Published by hockeybuzz.com, 2-22-2017
Nine months ago no NHL general manger would touch him, Sabres fans were ready to take a bag of pucks for him and derision spewed from those who "told us" that Evander Kane was nothing but a selfish piece of crap.
My, how things have changed. I guess that's what happens when you go on a streak of 21 goals in 36 games and look exactly like the player that scored 30 as a third-year player. Size, speed, skill, grit and moxie, that's what Buffalo GM Tim Murray traded for when he sent a package to the Winnipeg Jets to land Kane as the primary piece in a February, 2015 blockbuster deal. That Kane opted for surgery and was unavailable after the trade in the year of "McEichel" was a bonus.
Kane's tenure in Buffalo had been tenuous at best. That was up until he began his tear beginning December 3 with a goal vs. the Boston Bruins. Anyone who watched Kane in Atlanta playing for the Thrashers in his first few years knew what he had to offer and there wasn't a hockey fan on earth not envious of Le Thrash for having a power forward like him. Yet after Atlanta was relocated to Winnipeg, off-ice issues started cropping up with the Jets and continued in Buffalo. For a seven-month stretch beginning in December, 2015 and culminating with a bar room altercation in Buffalo while the Sabres and the city were hosting the 2016 NHL Draft, Kane caused consternation in Saberland to the point where, supposedly, owner Terry Pegula wanted him gone.
Pegula wasn't without reservations to begin with when it came to trading for Kane as he and his GM Murray were discussing the potential trade in early 2015. With the Winnipeg incidents still fresh in the minds of all involved, Murray laid it out pretty straight, like he always seems to do, for his boss. "[Pegula] asked questions and I answered them truthfully and to the best of my ability. It wasn't all unicorns and rainbows and juju's," said Murray of Kane's issues at the time of the trade. "it never is with any player. Players have warts. The best players have warts and I can tell you the best of the very best of players had warts. It's just what it is. He listened, asked questions, he wants to be informed and then he told me to do what I felt was best.
"I made a trade for Kane so I'm not worried about his character."
One can see Pegula seething in Murray's office after the organizationally embarrassing June, 2016 bar incident. Kane's were looking more like cancerous growths on the organization and I wouldn't be surprised if the rumors of Pegula wanting Kane gone were true. Unfortunately for Pegula, with Kane's off-ice track record and one decent 20-goal campaign, Kane's stock was at an all-time low and demand was even lower.
And it may have gotten lower, if that was possible. After breaking four ribs and missing 11 games then going goal-less for the next 10 games, not only was Kane chastised for his off-ice issues, but he was now getting a rep for being both injury-prone and overrated. However, luckily for Murray, who stuck with his guy, Kane turned it around. Then came the goal-surge and now the trade talk.
Everyone keeps bringing up trading Kane and I get that. I understand the concept "sell-high." But I'd also like to think that Murray didn't put his ass on the line from the beginning until now just to trade Kane away while he's performing exactly like the player Murray traded for. From that perspective it makes absolutely no sense.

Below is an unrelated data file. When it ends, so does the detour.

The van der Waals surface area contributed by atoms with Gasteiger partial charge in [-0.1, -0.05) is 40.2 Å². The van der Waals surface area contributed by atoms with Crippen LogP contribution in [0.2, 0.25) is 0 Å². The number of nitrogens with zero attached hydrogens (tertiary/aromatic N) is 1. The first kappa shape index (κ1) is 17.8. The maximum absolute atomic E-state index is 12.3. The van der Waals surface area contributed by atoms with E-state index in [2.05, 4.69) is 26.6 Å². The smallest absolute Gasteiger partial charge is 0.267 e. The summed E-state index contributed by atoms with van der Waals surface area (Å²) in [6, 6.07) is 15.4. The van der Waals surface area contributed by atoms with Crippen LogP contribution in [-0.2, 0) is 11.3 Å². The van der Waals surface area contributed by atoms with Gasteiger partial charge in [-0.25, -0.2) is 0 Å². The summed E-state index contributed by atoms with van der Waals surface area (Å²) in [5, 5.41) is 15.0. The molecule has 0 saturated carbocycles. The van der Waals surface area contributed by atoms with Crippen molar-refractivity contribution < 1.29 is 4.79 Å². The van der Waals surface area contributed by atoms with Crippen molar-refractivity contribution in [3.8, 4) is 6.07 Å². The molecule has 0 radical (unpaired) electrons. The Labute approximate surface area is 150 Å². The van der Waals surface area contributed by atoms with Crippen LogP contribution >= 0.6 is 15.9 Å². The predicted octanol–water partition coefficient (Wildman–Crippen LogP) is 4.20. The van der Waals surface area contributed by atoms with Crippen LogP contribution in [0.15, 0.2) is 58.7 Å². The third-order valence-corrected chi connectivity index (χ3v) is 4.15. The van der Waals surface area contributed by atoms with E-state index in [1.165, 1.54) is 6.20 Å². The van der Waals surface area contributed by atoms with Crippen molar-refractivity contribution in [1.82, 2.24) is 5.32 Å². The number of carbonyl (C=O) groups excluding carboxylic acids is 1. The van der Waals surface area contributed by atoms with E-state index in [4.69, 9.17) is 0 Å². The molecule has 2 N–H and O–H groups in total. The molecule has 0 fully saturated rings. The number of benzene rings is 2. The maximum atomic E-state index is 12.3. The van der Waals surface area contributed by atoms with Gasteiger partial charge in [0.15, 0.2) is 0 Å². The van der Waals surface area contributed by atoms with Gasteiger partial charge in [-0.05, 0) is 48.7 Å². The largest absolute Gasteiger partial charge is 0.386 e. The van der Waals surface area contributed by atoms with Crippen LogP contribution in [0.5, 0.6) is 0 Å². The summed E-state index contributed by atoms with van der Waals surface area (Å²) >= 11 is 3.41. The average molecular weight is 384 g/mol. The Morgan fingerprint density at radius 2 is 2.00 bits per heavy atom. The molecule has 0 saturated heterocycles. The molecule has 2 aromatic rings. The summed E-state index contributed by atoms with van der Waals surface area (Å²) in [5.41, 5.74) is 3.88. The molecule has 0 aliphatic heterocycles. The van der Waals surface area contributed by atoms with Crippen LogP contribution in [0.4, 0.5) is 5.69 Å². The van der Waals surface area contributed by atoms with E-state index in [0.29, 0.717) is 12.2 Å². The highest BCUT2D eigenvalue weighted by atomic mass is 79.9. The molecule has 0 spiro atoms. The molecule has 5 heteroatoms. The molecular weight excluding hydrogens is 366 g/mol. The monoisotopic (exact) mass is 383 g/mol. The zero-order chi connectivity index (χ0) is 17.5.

Neither does it make sense from a roster perspective. Other than defense, left wing is the weakest position on the team with Kane being the only bona fide top-six winger on the team. Nor does it make sense from a line perspective as Kane and franchise center Jack Eichel are just beginning to click. To use a quote from head coach Dan Bylsma talking to the press about a Kane/Eichel possibility, "imagine [that] coming at you."
Kane and Eichel are bringing the heat and they have helped put the team in the playoff mix, as of this juncture. The Sabres seem to be a team that's tired of losing and even if the odds are further stacked against them, from my perspective, this group deserves the opportunity to take it as far as it will go and trading Kane will send them right back to where they were--Loserville.
The Kane situation is a tough one. He's still on probation from the draft incident and he'll be a free agent at the end of next season. Perhaps he's playing nice off-ice and those warts will come through again. O, perhaps he's maturing. Maybe he'll continue scoring like a banshee or may settle into that 20-25 goal range. In fact, with him certainty is anything but.
What it will come down to for Kane and those in Sabreland is his preference. Does he want to stay in Buffalo? Does he like the direction the team is headed in? And is there a contract extension in his future? The only one's who know are Kane, his agent, and possibly Murray.
I posed a question to a colleague asking, on a scale of 1-10 (with 10 being highest,) what kind of mark would Kane give Buffalo and the Sabres? I gave it a 7, to which he replied, "that seems fair."
Kane could be moved at the trade deadline, but the odds are long. Save for an incredible haul in return come next week, the only time I believe Murray will seriously entertain moving Kane is this off season. And even that would depend upon one thing, whether or not Kane will sign an extension, with a caveat that it will also be a reasonable one for the team moving forward.
That, in my opinion, should be the only real conversation right now.